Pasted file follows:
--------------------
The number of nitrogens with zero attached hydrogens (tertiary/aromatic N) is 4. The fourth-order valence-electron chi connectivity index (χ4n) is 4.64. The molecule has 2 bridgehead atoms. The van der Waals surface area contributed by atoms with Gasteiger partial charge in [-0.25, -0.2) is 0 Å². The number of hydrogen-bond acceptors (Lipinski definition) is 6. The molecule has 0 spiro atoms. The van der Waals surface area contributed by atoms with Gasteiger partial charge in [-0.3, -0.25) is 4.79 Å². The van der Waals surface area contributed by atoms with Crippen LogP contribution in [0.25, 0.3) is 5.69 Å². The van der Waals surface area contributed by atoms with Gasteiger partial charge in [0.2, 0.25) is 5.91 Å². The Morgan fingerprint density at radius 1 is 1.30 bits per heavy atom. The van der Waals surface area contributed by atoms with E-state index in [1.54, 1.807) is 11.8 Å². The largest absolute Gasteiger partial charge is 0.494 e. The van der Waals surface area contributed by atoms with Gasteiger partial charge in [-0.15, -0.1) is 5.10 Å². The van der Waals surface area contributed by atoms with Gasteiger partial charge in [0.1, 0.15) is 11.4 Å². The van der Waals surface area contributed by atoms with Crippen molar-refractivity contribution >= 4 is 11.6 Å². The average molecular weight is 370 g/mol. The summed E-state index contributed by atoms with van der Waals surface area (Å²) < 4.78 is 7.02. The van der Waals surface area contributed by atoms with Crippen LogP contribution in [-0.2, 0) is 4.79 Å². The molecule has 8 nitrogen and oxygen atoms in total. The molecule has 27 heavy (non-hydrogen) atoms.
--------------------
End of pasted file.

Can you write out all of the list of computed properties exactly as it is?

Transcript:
The number of nitrogens with zero attached hydrogens (tertiary/aromatic N) is 4. The fourth-order valence-electron chi connectivity index (χ4n) is 4.64. The molecule has 2 bridgehead atoms. The van der Waals surface area contributed by atoms with Gasteiger partial charge in [-0.25, -0.2) is 0 Å². The number of hydrogen-bond acceptors (Lipinski definition) is 6. The molecule has 0 spiro atoms. The van der Waals surface area contributed by atoms with Gasteiger partial charge in [-0.3, -0.25) is 4.79 Å². The van der Waals surface area contributed by atoms with Crippen LogP contribution in [0.25, 0.3) is 5.69 Å². The van der Waals surface area contributed by atoms with Gasteiger partial charge in [0.2, 0.25) is 5.91 Å². The Morgan fingerprint density at radius 1 is 1.30 bits per heavy atom. The van der Waals surface area contributed by atoms with E-state index in [1.54, 1.807) is 11.8 Å². The largest absolute Gasteiger partial charge is 0.494 e. The van der Waals surface area contributed by atoms with Gasteiger partial charge in [-0.15, -0.1) is 5.10 Å². The van der Waals surface area contributed by atoms with Gasteiger partial charge in [0.1, 0.15) is 11.4 Å². The van der Waals surface area contributed by atoms with Crippen molar-refractivity contribution >= 4 is 11.6 Å². The average molecular weight is 370 g/mol. The summed E-state index contributed by atoms with van der Waals surface area (Å²) < 4.78 is 7.02. The van der Waals surface area contributed by atoms with Crippen LogP contribution in [-0.2, 0) is 4.79 Å². The molecule has 8 nitrogen and oxygen atoms in total. The molecule has 27 heavy (non-hydrogen) atoms.